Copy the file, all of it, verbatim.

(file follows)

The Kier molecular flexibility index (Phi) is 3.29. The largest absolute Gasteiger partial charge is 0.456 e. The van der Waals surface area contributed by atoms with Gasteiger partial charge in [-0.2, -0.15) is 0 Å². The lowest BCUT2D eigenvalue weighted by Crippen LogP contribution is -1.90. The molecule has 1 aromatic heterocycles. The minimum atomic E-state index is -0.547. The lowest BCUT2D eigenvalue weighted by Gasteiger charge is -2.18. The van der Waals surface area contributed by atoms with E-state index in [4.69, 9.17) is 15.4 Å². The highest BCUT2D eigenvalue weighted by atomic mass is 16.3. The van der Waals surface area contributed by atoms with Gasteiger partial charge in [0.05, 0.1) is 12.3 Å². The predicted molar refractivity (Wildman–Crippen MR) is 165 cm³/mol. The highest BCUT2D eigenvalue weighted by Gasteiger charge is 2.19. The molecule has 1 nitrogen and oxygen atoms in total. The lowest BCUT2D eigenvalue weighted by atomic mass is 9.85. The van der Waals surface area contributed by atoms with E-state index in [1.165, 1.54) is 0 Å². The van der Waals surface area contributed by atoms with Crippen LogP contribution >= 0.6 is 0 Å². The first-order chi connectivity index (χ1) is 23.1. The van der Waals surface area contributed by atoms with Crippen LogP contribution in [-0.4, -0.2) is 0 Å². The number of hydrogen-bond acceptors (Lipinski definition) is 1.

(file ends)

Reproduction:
The Kier molecular flexibility index (Phi) is 3.29. The largest absolute Gasteiger partial charge is 0.456 e. The van der Waals surface area contributed by atoms with Gasteiger partial charge in [-0.2, -0.15) is 0 Å². The lowest BCUT2D eigenvalue weighted by Crippen LogP contribution is -1.90. The molecule has 1 aromatic heterocycles. The minimum atomic E-state index is -0.547. The lowest BCUT2D eigenvalue weighted by Gasteiger charge is -2.18. The van der Waals surface area contributed by atoms with E-state index in [4.69, 9.17) is 15.4 Å². The highest BCUT2D eigenvalue weighted by atomic mass is 16.3. The van der Waals surface area contributed by atoms with Gasteiger partial charge in [0.05, 0.1) is 12.3 Å². The predicted molar refractivity (Wildman–Crippen MR) is 165 cm³/mol. The highest BCUT2D eigenvalue weighted by Gasteiger charge is 2.19. The molecule has 1 nitrogen and oxygen atoms in total. The lowest BCUT2D eigenvalue weighted by atomic mass is 9.85. The van der Waals surface area contributed by atoms with E-state index in [1.165, 1.54) is 0 Å². The van der Waals surface area contributed by atoms with Crippen LogP contribution >= 0.6 is 0 Å². The first-order chi connectivity index (χ1) is 23.1. The van der Waals surface area contributed by atoms with Crippen LogP contribution in [-0.4, -0.2) is 0 Å². The number of hydrogen-bond acceptors (Lipinski definition) is 1.